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Friday, September 03, 2010

The Brief Ad Story

While most briefs portray lofty, and often manifold ambitions from an ad, most ads in the newspaper merely do a good job of informing. No paradigm shift in consumer behavior, no ‘creating a buzz’ by an old offering because ‘we tweaked it a certain way’. Just information. And how some of them are better suited to fit your requirements.

A new laptop from Lenovo promises to have an 8hr battery backup for SME users. A news story (read, PR) talks about Apple’s new line of iPod Touch, Nano, and TV. A full-page ad of IDBI talks about savings account that doesn't charge banking fees.

Now the IDBI ad might create, to some extent, a paradigm shift. Which is to say more shifts to the said bank. It’s the offering that is great, and the ad carries it in a fluid manner. There is a little mess in the boiler-plate area, but that can happen anywhere given the last minute tug-of-war between the client and the agency, so I will give the said agency a pass on the blame.

Were there lofty expectations from the brief? Only a small team in a certain commercial building can tell. But the way most briefs come to agencies, it probably did. And it is probably this reason that explained the next move.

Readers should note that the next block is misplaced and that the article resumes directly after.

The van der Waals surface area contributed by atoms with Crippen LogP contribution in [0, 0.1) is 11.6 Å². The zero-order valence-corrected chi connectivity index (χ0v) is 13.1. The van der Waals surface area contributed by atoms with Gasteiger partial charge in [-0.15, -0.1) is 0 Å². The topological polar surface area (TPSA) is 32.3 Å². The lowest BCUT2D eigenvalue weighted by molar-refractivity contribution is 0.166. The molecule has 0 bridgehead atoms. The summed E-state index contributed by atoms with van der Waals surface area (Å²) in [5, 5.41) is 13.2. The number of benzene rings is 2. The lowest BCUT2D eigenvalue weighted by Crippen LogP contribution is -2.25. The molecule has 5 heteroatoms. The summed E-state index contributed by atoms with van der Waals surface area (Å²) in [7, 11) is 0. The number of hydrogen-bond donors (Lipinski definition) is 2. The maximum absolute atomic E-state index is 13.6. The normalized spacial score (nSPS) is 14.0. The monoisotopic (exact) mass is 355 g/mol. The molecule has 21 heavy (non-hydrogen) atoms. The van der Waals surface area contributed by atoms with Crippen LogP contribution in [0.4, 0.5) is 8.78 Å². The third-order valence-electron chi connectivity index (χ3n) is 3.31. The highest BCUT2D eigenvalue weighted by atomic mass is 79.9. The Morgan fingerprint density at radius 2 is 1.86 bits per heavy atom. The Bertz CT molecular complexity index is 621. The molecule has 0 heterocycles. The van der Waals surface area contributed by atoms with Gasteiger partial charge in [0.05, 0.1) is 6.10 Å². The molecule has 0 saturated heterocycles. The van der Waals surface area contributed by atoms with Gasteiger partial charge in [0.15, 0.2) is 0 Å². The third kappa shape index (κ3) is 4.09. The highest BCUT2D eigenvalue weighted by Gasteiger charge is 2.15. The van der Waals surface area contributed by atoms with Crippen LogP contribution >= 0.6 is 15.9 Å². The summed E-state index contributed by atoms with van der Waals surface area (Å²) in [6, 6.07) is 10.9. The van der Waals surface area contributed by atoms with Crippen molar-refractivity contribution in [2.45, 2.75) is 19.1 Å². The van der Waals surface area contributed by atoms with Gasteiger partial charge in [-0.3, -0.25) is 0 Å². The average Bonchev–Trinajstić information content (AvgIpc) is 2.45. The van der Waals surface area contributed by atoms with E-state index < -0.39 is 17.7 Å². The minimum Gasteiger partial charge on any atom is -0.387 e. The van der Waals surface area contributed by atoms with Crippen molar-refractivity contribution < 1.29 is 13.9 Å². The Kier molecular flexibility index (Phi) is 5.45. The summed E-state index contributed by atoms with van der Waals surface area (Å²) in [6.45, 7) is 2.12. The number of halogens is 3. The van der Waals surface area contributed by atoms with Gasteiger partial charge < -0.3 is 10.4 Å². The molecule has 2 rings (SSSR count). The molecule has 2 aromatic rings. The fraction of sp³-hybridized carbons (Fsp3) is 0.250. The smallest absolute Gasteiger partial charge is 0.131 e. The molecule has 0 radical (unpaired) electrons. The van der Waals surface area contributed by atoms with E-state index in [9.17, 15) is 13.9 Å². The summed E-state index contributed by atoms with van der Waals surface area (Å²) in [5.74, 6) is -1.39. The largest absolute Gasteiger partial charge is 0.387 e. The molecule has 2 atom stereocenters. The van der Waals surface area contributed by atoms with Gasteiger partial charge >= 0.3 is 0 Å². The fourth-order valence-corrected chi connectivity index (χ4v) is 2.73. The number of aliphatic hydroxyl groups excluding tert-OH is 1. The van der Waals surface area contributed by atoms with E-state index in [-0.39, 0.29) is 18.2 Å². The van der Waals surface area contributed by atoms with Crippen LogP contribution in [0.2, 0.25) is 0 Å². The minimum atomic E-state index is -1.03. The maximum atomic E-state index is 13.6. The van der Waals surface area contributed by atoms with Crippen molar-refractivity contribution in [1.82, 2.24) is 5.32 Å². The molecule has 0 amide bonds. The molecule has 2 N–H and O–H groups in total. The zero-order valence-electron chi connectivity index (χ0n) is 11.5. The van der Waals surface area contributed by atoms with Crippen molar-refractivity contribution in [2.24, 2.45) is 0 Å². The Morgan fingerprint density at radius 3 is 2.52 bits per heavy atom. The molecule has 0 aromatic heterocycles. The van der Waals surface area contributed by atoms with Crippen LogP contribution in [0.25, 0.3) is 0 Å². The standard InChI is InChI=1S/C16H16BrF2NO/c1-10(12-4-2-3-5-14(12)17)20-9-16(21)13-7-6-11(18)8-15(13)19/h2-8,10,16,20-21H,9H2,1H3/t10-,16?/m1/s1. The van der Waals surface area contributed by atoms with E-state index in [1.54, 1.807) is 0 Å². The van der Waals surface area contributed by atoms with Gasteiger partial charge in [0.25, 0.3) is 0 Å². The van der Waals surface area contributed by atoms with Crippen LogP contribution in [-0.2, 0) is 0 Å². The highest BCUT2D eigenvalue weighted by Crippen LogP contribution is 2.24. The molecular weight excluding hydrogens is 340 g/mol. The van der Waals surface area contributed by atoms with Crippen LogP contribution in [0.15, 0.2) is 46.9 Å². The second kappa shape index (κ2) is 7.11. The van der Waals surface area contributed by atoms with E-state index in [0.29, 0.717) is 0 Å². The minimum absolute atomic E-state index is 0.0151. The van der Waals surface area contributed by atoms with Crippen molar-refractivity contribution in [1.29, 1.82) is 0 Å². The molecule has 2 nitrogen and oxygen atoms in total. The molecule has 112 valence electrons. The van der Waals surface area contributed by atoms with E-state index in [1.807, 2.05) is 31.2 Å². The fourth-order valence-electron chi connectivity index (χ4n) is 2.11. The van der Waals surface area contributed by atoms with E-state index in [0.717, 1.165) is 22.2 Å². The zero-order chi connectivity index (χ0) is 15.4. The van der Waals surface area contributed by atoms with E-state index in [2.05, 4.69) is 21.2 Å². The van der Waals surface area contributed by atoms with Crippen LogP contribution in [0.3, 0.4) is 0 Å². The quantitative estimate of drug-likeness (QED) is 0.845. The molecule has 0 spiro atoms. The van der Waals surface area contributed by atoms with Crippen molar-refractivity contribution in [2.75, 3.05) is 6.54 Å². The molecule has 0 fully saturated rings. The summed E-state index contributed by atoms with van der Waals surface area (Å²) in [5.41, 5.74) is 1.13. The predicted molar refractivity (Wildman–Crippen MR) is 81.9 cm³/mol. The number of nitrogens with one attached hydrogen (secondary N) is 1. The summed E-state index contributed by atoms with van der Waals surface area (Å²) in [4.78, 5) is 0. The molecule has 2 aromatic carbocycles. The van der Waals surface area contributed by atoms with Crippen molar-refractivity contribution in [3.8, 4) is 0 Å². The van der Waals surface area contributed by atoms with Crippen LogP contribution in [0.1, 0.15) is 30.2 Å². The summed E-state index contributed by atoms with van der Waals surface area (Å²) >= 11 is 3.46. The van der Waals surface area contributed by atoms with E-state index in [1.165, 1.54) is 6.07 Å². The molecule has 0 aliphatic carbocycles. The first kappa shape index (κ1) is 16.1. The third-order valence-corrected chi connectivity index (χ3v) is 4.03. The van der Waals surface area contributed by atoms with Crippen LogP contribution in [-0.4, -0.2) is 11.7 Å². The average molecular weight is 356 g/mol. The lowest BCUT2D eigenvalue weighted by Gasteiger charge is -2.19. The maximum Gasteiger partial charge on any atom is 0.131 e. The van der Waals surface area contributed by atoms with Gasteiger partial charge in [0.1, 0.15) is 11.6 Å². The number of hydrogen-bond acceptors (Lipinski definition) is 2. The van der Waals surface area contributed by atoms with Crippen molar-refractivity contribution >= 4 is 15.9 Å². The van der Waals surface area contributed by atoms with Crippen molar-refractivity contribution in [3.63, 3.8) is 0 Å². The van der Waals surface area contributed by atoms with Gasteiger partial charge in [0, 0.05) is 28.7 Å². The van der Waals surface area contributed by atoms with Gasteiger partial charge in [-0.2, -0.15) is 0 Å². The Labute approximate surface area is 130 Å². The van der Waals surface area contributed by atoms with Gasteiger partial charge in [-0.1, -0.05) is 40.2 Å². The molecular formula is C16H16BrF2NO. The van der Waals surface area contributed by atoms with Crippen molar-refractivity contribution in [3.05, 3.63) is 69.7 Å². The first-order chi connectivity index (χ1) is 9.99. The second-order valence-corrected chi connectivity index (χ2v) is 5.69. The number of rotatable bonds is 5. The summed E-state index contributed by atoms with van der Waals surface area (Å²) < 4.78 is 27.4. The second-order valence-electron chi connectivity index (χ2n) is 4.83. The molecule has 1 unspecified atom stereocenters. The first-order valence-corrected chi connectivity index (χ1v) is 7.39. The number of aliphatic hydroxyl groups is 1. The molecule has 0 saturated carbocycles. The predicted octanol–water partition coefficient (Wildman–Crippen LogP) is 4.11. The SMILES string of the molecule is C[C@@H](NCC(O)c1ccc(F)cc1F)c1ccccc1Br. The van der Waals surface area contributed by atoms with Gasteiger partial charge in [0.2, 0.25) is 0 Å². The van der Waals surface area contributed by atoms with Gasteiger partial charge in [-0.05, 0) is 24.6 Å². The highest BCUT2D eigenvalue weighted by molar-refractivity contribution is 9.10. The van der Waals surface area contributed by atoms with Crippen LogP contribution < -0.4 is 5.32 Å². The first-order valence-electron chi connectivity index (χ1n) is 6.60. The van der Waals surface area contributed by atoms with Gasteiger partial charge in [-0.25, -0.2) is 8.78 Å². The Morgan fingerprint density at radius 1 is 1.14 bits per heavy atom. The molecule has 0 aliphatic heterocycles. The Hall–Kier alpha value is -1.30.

O&M made the ad, and they chose to put the same full-page ad in two pages back to back. Wasn’t the front full page impactful enough, that you had to repeat it in the very next page? Why waste client’s money? For your 15% media-buying commission? Or to make up for a good creative when you promised a great one? So you said, repeating the ad will take them closer to the lofty expectations from the brief?

Advertising isn't what it used to be. It’s not a good hearted information exchange. Instead, it fights for your attention in any nasty way it can find.

But then what is good advertising? Ads that are lost in obscurity? Ads that are plain vanilla and good looking, and are done at that? Any business effectiveness reviewer will tell you, they are failed ads.

Good ads are good if they can be objective about the expectation and capabilities of an ad, and drive it solely by measured reason from the beginning to the end. This is especially difficult to do if you’re trying to justify to the client what you’re trying to do all the time. As for clients, time is money, but money is not emotions, guys. And adding pressure will only, and surely, translate in creative compromises.

But as any successful agency will tell you, reason will often be a hindrance to growth. The client-agency relationship growth. The agency’s financial growth. It’s the art of persuasion that works. And if, in the process, business goals go against reason, so be it.

So be it.

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